**2.**** **Find R_{2} to have a high-frequency gain of -22 if R_{1} = 1k Ω and C = 33nF , and calculate the 3-dB frequency.

**3.**** **Sketch the magnitude and phase Bode plots for the transfer function V_{o} /V_{i} .

**4.**** **Calculate V_{o} (t ) for V_{i} (t ) = 0.1 sin(2π1000t ).

**5.**** **Sketch the output waveform if the input is a 100mV 1kHz triangular wave signal.

**3.3 **** ****Finite**** ****GBW**** ****Limitations**

**1.**** **For the non-inverting amplifier in Fig. 5, assume R_{1 } = 1k Ω. Find the values of R_{2 } to set the low-frequency gain to 23, 57, and 83.

**2.**** **Find the transfer function V_{o} /V_{i} (s ) for each gain value.

**3.**** **Sketch the magnitude Bode plots of the three transfer functions on the same plot.

**3.4 **** ****Slew **** ****Rate**** ****Limitations**

**1.**** **For the unity-gain buffer in Fig. 6, find the transfer function V_{o} /V_{i} (s ), and sketch the magnitude Bode plot.

**2.**** **If the slew rate of the opamp is 0.5V /µs , find the maximum frequency of the 1V sine wave input signal before the output is distorted.

**3.**** **If the slew rate of the opamp is 0.5V /µs , find the maximum amplitude of the 75kHz sine wave input signal before the output is distorted.

**4 **** ****Simulations**

**For**** ****all**** ****simulations,**** ****provide **** ****screenshots**** ****showing**** ****the**** ****schematics **** ****and**** ****the**** ****plots**** ****with**** ****the**** ****simulated**** ****values **** ****prop- ****erly**** ****labeled.**

**4.1 **** ****Lossy**** ****Integrator**

**1.**** **Draw the schematics for the lossy integrator in Fig. 2 with the calculated component values.

**2.**** **Obtain the magnitude and phase **Bode**** ****plots**** **of the transfer function using **AC**** ****simulation**. Measure the low- frequency gain, 3-dB frequency, and the magnitude and phase of the transfer function at 1kHz.

**3.**** **Apply a 1kHz 500mV sine wave signal to the input V_{i } and obtain the **time-domain**** ****waveforms**** **for the in- put and output voltages using **transient **** ****simulation**. Measure the magnitudes of the input and the output voltages, and the phase difference between them.

**4.**** **Apply a 1kHz 500mV square wave signal to the input V_{i} and obtain the **time-domain**** ****waveforms**** **for the input and output voltages using **transient**** ****simulation**. Measure the peak-to-peak voltage of the output.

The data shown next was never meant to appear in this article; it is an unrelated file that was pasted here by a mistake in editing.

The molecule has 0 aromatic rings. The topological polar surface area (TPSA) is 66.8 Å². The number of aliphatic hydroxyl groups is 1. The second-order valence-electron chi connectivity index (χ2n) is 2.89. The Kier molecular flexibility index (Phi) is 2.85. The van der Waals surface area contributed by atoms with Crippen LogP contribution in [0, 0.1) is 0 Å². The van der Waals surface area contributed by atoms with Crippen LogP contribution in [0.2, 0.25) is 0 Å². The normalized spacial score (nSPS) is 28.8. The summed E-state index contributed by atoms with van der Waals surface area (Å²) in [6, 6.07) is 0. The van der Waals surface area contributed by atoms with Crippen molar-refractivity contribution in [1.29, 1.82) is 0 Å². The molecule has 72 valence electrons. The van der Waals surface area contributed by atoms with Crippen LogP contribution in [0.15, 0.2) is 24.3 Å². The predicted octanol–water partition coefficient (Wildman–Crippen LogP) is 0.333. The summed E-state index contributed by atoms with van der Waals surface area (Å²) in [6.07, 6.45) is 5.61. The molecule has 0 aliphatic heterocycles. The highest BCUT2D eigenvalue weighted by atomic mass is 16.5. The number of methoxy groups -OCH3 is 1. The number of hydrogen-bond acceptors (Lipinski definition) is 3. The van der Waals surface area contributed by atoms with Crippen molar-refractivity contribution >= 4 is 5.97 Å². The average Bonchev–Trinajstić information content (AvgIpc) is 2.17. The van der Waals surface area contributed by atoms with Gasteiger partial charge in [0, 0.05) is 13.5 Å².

**4.2 **** ****Pseudo**** ****Di****f****ferentiator**

**1.**** **Draw the schematics for the pseudo differentiator in Fig. 4 with the calculated component values.

**2.**** **Obtain the magnitude and phase **Bode**** ****plots**** **of the transfer function using **AC**** ****simulation**. Measure the low- frequency gain, 3-dB frequency, and the magnitude and phase of the transfer function at 1kHz.

**3.**** **Apply a 1kHz 100mV sine wave signal to the input V_{i } and obtain the **time-domain**** ****waveforms**** **for the in- put and output voltages using **transient **** ****simulation**. Measure the magnitudes of the input and the output voltages, and the phase difference between them.

**4.**** **Apply a 1kHz 100mV triangular wave signal to the input V_{i} and obtain the **time-domain**** ****waveforms**** **for the input and output voltages using **transient**** ****simulation**. Measure the peak-to-peak voltage of the output.

**4.3 **** ****Finite**** ****GBW**** ****Limitations**

**1.**** **Draw the schematics for the non-inverting amplifier in Fig. 5.

**2.**** **Obtain the magnitude and phase **Bode**** ****plots **** **of the transfer functions using **AC**** ****simulation**** **with **parameter ****sweep**, where the resistor R_{2} is swept to realize the three gain values 23, 57, and 83. Group all three traces in one plot as in your sketch.

**3.**** **Measure the low-frequency gain and 3-dB frequency for each value of R_{2} .

**4.4 ****Slew **** ****Rate**** ****Limitations**

**1.**** **Draw the schematics for the unity-gain buffer in Fig. 6 with a load of 2.2k Ω in parallel with 100pF at the output.

**2.**** **Obtain the magnitude and phase **Bode**** ****plots**** **of the transfer function using **AC**** ****simulation**. Measure the low- frequency gain, 3-dB frequency, and the magnitude of the transfer function at 75kHz and 150kHz.

**3.**** **Apply a 75kHz 1V sine wave signal to the input V_{i } and obtain the **time-domain**** ****waveforms**** **for the input and output voltages using **transient**** ****simulation**. Perform **Fourier**** ****simulation **to measure the **total**** ****harmonic ****distortion **** ****(THD)**** **on the output waveform.

**4.**** **Repeat the previous step for 75kHz 2V sine wave, and 150kHz 1V sine wave input signals.